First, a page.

Thus, as is my standard usage of my blog space at or near the beginning of the month, I present the listing of my January, 2017 reads.
Books Read in January, 2017
Up the Line by Robert Silverberg (r?)
The Witches of New York by Ami McKay
Further: Beyond the Threshold by Chris Roberson
The Dark Shadows Companion edited by Kathryn Leigh Scott
The Bear and the Nightingale by Katherine Arden
A Monster Calls by Patrick Ness
Further Information: A Gamemaster's Treasury of Time by Chris Adams, David Fooden, Barbara Manui, et. al. (RPG) (r)
Europa's Lost Expedition by Michael Carroll
Thousand Suns Roleplaying Game, 2nd Edition by James Maliszewski (RPG)
Thousand Suns Five Stars Sourcebook & Adventure by James Maliszewski (RPG)
Thousand Suns Starship Rules Supplement by Greg Videll (RPG)
Dungeonology by Matt Forbeck
December, 2016 Locus
Hidden Figures by Margot Lee Shetterly
Forsaken Skies by D. Nolan Clark
Knight's Dawn by Kim Hunter (r)
January, 2017 Locus
The Black Prism by Brent Weeks
And thus started my year of reading for 2017. I have to say that I was quite pleased at the number of books and other stuff that I read in January, as it seemed to be a slow reading month to start off the new year, though I obviously read more than I expected to. The books I enjoyed the most were:
Knight's Dawn by Kim Hunter - The first book in the Red Pavilions series, this is the story of a knight or soldier who wakes up in territory unknown, his memory gone, but with signs of having been involved in a mighty battle - except that there hadn't been a battle in that area for a hundred years. This story of the character who takes the name Soldier involves wizards, betrayal, battle, love, and friendship(s). Perhaps not as good as Gene Wolfe's _Soldier of the Mists_ due to its more historical basis, there's plenty to this first book in the trilogy with some mystery elements (who is Soldier, and where's he from?) that hooked me the first time I read it, and make it one of the re-reads that I like.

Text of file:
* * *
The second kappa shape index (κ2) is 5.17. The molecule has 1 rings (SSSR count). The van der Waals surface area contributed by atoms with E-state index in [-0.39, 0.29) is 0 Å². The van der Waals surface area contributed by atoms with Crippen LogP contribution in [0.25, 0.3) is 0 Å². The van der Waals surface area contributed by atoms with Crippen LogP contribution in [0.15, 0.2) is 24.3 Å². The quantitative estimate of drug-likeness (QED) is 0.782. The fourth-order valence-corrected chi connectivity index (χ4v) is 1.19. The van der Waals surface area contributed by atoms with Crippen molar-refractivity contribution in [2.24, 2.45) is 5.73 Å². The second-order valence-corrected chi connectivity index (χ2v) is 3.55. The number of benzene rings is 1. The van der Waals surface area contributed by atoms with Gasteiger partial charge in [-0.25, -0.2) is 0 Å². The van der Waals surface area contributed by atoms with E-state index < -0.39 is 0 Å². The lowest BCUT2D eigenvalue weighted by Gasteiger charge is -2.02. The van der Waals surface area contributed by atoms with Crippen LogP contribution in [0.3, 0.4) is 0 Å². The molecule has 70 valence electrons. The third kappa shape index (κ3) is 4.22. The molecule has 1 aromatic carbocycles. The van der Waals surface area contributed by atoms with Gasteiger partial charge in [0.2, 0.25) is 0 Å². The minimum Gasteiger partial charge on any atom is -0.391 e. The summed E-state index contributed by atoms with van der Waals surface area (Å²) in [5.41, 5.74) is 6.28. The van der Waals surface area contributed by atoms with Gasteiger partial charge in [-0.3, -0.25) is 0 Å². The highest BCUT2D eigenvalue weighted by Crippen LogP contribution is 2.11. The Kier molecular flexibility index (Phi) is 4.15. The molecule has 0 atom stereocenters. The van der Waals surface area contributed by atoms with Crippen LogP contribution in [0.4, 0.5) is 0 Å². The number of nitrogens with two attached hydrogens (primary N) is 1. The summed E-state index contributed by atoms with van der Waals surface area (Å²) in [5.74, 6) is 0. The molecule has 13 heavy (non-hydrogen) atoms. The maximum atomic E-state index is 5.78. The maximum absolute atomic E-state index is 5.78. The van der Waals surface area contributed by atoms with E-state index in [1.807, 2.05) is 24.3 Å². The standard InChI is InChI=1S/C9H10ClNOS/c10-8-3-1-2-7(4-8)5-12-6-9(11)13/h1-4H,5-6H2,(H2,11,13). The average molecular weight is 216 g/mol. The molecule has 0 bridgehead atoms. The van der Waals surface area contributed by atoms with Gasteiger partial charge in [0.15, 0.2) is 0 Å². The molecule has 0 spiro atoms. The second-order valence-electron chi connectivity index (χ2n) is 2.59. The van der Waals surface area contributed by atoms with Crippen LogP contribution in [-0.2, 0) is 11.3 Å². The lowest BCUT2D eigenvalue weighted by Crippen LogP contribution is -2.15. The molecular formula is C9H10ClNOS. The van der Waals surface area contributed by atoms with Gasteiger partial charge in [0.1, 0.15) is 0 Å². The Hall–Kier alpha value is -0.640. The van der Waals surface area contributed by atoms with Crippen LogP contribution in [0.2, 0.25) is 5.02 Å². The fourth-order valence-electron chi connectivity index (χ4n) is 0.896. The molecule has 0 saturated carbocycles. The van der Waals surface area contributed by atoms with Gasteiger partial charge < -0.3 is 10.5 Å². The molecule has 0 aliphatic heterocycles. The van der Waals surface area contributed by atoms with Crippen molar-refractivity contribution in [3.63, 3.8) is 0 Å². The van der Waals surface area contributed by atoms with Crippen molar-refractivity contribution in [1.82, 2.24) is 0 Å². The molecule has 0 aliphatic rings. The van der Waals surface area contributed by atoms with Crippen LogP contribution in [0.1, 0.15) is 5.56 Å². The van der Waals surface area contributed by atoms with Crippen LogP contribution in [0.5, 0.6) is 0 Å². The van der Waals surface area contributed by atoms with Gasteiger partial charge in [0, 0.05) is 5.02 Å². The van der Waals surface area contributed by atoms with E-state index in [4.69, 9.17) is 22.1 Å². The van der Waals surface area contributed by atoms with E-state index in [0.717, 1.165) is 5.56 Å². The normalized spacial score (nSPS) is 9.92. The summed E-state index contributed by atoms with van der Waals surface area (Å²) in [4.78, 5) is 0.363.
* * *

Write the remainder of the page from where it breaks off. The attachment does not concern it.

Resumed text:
Hidden Figures by Margot Lee Shetterly - I have always been interested in the space sciences since I was a little boy, and was fascinated by the so-called space race. The author does a terrific job of telling the story of the African American female computer programmers and scientists involved in the U.S. Space Program from its early days. This is jot just a fascinating, true-to-life story, but it's also an inspirational one. If you've read the book, go see the movie; if you've seen the movie but never read the book, do so. You won't regret reading this superb book.
All the other books that I read in January, 2017 were very good, but the two above are the stand-outs for the month for me.
Overall, I managed to read 12 novels, 4 RPGs and RPG products, 2 magazines, 0 comics, and 0 graphic novels in January. Since this is the start of the year, it brings the year total in 2017 to a set of numbers that look like this: 12 books, 4 RPGs and RPG products, 2 magazines, 0 comics, and 0 graphic novels.
Anyway, thoughts and comments are always welcome. :)